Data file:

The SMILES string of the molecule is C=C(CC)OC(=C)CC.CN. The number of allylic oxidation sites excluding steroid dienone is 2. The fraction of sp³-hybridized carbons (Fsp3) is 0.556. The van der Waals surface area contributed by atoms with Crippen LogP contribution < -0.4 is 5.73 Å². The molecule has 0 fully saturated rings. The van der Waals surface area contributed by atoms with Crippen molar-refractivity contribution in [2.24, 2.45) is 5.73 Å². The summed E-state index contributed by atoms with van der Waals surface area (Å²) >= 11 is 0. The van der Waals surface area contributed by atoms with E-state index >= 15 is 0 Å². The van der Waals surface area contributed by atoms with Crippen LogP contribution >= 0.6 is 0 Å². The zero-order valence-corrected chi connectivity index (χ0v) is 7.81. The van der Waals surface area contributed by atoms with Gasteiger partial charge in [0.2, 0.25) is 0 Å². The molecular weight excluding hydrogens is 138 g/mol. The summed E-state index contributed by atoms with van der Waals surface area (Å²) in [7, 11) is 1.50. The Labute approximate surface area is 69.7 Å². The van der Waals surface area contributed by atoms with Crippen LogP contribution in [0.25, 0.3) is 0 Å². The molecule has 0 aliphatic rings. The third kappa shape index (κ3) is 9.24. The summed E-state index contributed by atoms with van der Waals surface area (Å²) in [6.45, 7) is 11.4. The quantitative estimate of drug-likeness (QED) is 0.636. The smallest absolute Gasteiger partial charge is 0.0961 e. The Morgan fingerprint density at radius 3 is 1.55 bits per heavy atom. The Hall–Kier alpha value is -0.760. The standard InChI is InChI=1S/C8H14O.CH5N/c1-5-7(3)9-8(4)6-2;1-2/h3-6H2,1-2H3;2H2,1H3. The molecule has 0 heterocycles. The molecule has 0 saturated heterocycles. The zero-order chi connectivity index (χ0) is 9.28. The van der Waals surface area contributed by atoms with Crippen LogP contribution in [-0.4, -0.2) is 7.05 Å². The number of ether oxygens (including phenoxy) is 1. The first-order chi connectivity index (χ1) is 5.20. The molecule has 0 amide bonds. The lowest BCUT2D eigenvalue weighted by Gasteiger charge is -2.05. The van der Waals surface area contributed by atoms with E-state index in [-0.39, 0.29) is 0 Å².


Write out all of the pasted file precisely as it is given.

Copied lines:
The SMILES string of the molecule is C=C(CC)OC(=C)CC.CN. The number of allylic oxidation sites excluding steroid dienone is 2. The fraction of sp³-hybridized carbons (Fsp3) is 0.556. The van der Waals surface area contributed by atoms with Crippen LogP contribution < -0.4 is 5.73 Å². The molecule has 0 fully saturated rings. The van der Waals surface area contributed by atoms with Crippen molar-refractivity contribution in [2.24, 2.45) is 5.73 Å². The summed E-state index contributed by atoms with van der Waals surface area (Å²) >= 11 is 0. The van der Waals surface area contributed by atoms with E-state index >= 15 is 0 Å². The van der Waals surface area contributed by atoms with Crippen LogP contribution >= 0.6 is 0 Å². The zero-order valence-corrected chi connectivity index (χ0v) is 7.81. The van der Waals surface area contributed by atoms with Gasteiger partial charge in [0.2, 0.25) is 0 Å². The molecular weight excluding hydrogens is 138 g/mol. The summed E-state index contributed by atoms with van der Waals surface area (Å²) in [7, 11) is 1.50. The Labute approximate surface area is 69.7 Å². The van der Waals surface area contributed by atoms with Crippen LogP contribution in [0.25, 0.3) is 0 Å². The molecule has 0 aliphatic rings. The third kappa shape index (κ3) is 9.24. The summed E-state index contributed by atoms with van der Waals surface area (Å²) in [6.45, 7) is 11.4. The quantitative estimate of drug-likeness (QED) is 0.636. The smallest absolute Gasteiger partial charge is 0.0961 e. The Morgan fingerprint density at radius 3 is 1.55 bits per heavy atom. The Hall–Kier alpha value is -0.760. The standard InChI is InChI=1S/C8H14O.CH5N/c1-5-7(3)9-8(4)6-2;1-2/h3-6H2,1-2H3;2H2,1H3. The molecule has 0 heterocycles. The molecule has 0 saturated heterocycles. The zero-order chi connectivity index (χ0) is 9.28. The van der Waals surface area contributed by atoms with Crippen LogP contribution in [-0.4, -0.2) is 7.05 Å². The number of ether oxygens (including phenoxy) is 1. The first-order chi connectivity index (χ1) is 5.20. The molecule has 0 amide bonds. The lowest BCUT2D eigenvalue weighted by Gasteiger charge is -2.05. The van der Waals surface area contributed by atoms with E-state index in [-0.39, 0.29) is 0 Å².